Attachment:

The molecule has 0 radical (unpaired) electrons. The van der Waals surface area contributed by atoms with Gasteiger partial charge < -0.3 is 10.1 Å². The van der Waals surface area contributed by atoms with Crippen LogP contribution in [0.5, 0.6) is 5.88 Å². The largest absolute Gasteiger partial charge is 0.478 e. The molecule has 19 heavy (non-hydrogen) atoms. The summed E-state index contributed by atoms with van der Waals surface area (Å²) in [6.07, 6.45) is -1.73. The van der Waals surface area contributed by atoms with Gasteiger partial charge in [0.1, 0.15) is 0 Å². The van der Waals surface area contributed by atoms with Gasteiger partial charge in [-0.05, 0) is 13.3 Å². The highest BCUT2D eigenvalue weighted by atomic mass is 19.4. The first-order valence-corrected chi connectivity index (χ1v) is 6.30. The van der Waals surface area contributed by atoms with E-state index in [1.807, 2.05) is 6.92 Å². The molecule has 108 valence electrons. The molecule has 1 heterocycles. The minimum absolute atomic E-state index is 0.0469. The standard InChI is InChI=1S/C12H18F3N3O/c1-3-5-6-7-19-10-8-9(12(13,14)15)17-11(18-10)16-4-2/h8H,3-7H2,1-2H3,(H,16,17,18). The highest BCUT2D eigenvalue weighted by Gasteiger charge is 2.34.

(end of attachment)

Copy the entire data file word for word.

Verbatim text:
The molecule has 0 radical (unpaired) electrons. The van der Waals surface area contributed by atoms with Gasteiger partial charge < -0.3 is 10.1 Å². The van der Waals surface area contributed by atoms with Crippen LogP contribution in [0.5, 0.6) is 5.88 Å². The largest absolute Gasteiger partial charge is 0.478 e. The molecule has 19 heavy (non-hydrogen) atoms. The summed E-state index contributed by atoms with van der Waals surface area (Å²) in [6.07, 6.45) is -1.73. The van der Waals surface area contributed by atoms with Gasteiger partial charge in [0.1, 0.15) is 0 Å². The van der Waals surface area contributed by atoms with Gasteiger partial charge in [-0.05, 0) is 13.3 Å². The highest BCUT2D eigenvalue weighted by atomic mass is 19.4. The first-order valence-corrected chi connectivity index (χ1v) is 6.30. The van der Waals surface area contributed by atoms with E-state index in [1.807, 2.05) is 6.92 Å². The molecule has 108 valence electrons. The molecule has 1 heterocycles. The minimum absolute atomic E-state index is 0.0469. The standard InChI is InChI=1S/C12H18F3N3O/c1-3-5-6-7-19-10-8-9(12(13,14)15)17-11(18-10)16-4-2/h8H,3-7H2,1-2H3,(H,16,17,18). The highest BCUT2D eigenvalue weighted by Gasteiger charge is 2.34.